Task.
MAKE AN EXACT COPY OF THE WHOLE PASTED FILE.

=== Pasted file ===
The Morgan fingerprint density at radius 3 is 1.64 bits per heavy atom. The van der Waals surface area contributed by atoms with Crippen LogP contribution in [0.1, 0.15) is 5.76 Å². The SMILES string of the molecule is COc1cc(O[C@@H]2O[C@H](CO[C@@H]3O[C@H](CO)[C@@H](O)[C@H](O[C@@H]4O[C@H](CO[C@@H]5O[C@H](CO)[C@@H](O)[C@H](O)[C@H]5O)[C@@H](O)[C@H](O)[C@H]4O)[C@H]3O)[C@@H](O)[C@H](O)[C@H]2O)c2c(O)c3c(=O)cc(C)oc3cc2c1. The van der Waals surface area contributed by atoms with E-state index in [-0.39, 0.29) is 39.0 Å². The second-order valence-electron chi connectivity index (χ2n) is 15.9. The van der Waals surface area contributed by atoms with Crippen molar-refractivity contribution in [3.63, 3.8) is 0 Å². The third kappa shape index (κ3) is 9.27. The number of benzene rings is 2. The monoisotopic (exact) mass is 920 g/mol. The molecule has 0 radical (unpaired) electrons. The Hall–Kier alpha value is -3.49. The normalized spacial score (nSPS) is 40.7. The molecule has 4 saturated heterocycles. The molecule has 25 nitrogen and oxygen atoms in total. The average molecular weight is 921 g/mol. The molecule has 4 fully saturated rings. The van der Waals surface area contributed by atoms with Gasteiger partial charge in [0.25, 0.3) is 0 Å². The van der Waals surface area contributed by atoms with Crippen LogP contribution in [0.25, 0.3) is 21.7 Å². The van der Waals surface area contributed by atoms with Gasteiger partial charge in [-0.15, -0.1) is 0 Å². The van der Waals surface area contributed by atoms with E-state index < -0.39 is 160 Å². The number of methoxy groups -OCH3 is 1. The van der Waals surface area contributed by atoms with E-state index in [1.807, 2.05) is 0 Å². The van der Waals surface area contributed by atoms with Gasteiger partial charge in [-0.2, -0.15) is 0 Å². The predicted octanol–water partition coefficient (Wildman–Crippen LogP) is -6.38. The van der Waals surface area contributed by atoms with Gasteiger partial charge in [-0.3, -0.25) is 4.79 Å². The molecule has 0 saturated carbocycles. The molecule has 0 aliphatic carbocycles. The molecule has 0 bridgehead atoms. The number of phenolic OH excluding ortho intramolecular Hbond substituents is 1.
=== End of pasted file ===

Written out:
The Morgan fingerprint density at radius 3 is 1.64 bits per heavy atom. The van der Waals surface area contributed by atoms with Crippen LogP contribution in [0.1, 0.15) is 5.76 Å². The SMILES string of the molecule is COc1cc(O[C@@H]2O[C@H](CO[C@@H]3O[C@H](CO)[C@@H](O)[C@H](O[C@@H]4O[C@H](CO[C@@H]5O[C@H](CO)[C@@H](O)[C@H](O)[C@H]5O)[C@@H](O)[C@H](O)[C@H]4O)[C@H]3O)[C@@H](O)[C@H](O)[C@H]2O)c2c(O)c3c(=O)cc(C)oc3cc2c1. The van der Waals surface area contributed by atoms with E-state index in [-0.39, 0.29) is 39.0 Å². The second-order valence-electron chi connectivity index (χ2n) is 15.9. The van der Waals surface area contributed by atoms with Crippen molar-refractivity contribution in [3.63, 3.8) is 0 Å². The third kappa shape index (κ3) is 9.27. The number of benzene rings is 2. The monoisotopic (exact) mass is 920 g/mol. The molecule has 0 radical (unpaired) electrons. The Hall–Kier alpha value is -3.49. The normalized spacial score (nSPS) is 40.7. The molecule has 4 saturated heterocycles. The molecule has 25 nitrogen and oxygen atoms in total. The average molecular weight is 921 g/mol. The molecule has 4 fully saturated rings. The van der Waals surface area contributed by atoms with Gasteiger partial charge in [0.25, 0.3) is 0 Å². The van der Waals surface area contributed by atoms with Crippen LogP contribution in [0.25, 0.3) is 21.7 Å². The van der Waals surface area contributed by atoms with Gasteiger partial charge in [-0.15, -0.1) is 0 Å². The van der Waals surface area contributed by atoms with E-state index < -0.39 is 160 Å². The number of methoxy groups -OCH3 is 1. The van der Waals surface area contributed by atoms with E-state index in [1.807, 2.05) is 0 Å². The van der Waals surface area contributed by atoms with Gasteiger partial charge in [-0.2, -0.15) is 0 Å². The predicted octanol–water partition coefficient (Wildman–Crippen LogP) is -6.38. The van der Waals surface area contributed by atoms with Gasteiger partial charge in [-0.3, -0.25) is 4.79 Å². The molecule has 0 saturated carbocycles. The molecule has 0 aliphatic carbocycles. The molecule has 0 bridgehead atoms. The number of phenolic OH excluding ortho intramolecular Hbond substituents is 1.